I do think that a lot of fiction engages with a past that refuses to stay in the past — as well as a present always anticipating a future, so temporal boundaries are often blurry. I’m interested in the fact that most realist narratives attempt to put into order many things that refuse to be still and fixed — memories being one of those things. The challenge for this book was to create some semblance of order while refusing to “keep all of it straight.” Because my novel is interested in the subjectivity of memory, the book’s stories within stories continually circle back on themselves, refusing any kind of certainty around truth or stability. The novel’s characters are determined to document their shared past, so their accounts create a kind of order, but they are simultaneously aware that their efforts might be futile. There is an interesting battle between form and content in my book, I think — like if Wilde’s diary was lost in the woods and the individual pages were rustling in Longfellow’s melancholic darkness.

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Algonquin Books

Your first book, The Beach at Galle Road, was inspired by your Peace Corps work in Sri Lanka. So what inspired Remind Me Again What Happened? Where lie the beginnings of this book?  

After a sudden illness, my mom lost large pieces of her memory when she was 45. I was 19. She lived with her memory loss for twenty years, and I’ve been thinking about the questions raised in this book ever since: What are the links between memory and identity? Between memory and culpability? What fractures in self-sense does memory loss create in the person who experiences the loss directly, as well as those who share lives with that person? Over the years, my mom and I talked a lot about what her “black hole” felt like and how disorienting but necessary it was to have to borrow other people’s memories. The idea of being reliant on others’ memories to know your own past and your place within that history became the central question for my novel.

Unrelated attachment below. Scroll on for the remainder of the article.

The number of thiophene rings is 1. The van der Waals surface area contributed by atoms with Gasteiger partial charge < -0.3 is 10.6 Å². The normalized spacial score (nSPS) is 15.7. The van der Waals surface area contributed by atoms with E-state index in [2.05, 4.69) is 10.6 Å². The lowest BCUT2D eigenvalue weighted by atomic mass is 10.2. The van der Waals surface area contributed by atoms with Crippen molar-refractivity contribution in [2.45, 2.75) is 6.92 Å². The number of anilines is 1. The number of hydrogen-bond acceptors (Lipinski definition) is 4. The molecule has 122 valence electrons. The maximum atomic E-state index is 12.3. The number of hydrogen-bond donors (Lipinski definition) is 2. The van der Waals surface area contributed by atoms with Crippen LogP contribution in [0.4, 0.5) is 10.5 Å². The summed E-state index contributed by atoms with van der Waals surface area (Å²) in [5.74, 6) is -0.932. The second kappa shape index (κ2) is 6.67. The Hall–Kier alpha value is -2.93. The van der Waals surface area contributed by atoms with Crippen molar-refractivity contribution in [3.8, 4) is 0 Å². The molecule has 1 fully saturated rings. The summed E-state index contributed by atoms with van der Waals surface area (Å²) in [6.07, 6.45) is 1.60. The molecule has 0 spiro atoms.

So how do you balance the work of both writer and a professor? How much of a challenge was that in the writing of this book? And how do you find a workable middle ground?

Since I started writing seriously, I’ve always been a teacher, too — during many years of graduate school through my time here at CU Denver. It is always a challenge to balance writing with teaching and editing, and I’m afraid that I haven’t really found a successful balance. I tend to work on smaller, more self-contained projects during the academic year: short stories, essays, reviews, or research for my novel. I give my summer over to the larger projects. Every semester, I promise myself: I’m going to set aside Thursdays as writing days. Or Friday mornings. Or Tuesday afternoons. But each semester makes its own unique, unpredictable scheduling demands, so I end up stealing moments when I can. I keep a notebook with me at all times. I do most of my writing longhand, with a pen and paper, and only later transfer it onto the computer. One good thing that comes out of this is that I’ve never experienced writer’s block!

You've worked editing a number of notable literary magazines, from Ploughshares to Memorious to CU Denver's own Copper Nickel. Talk a little bit about the relationship between one's own work, and the work one does on the writing of others. How does one inform the other?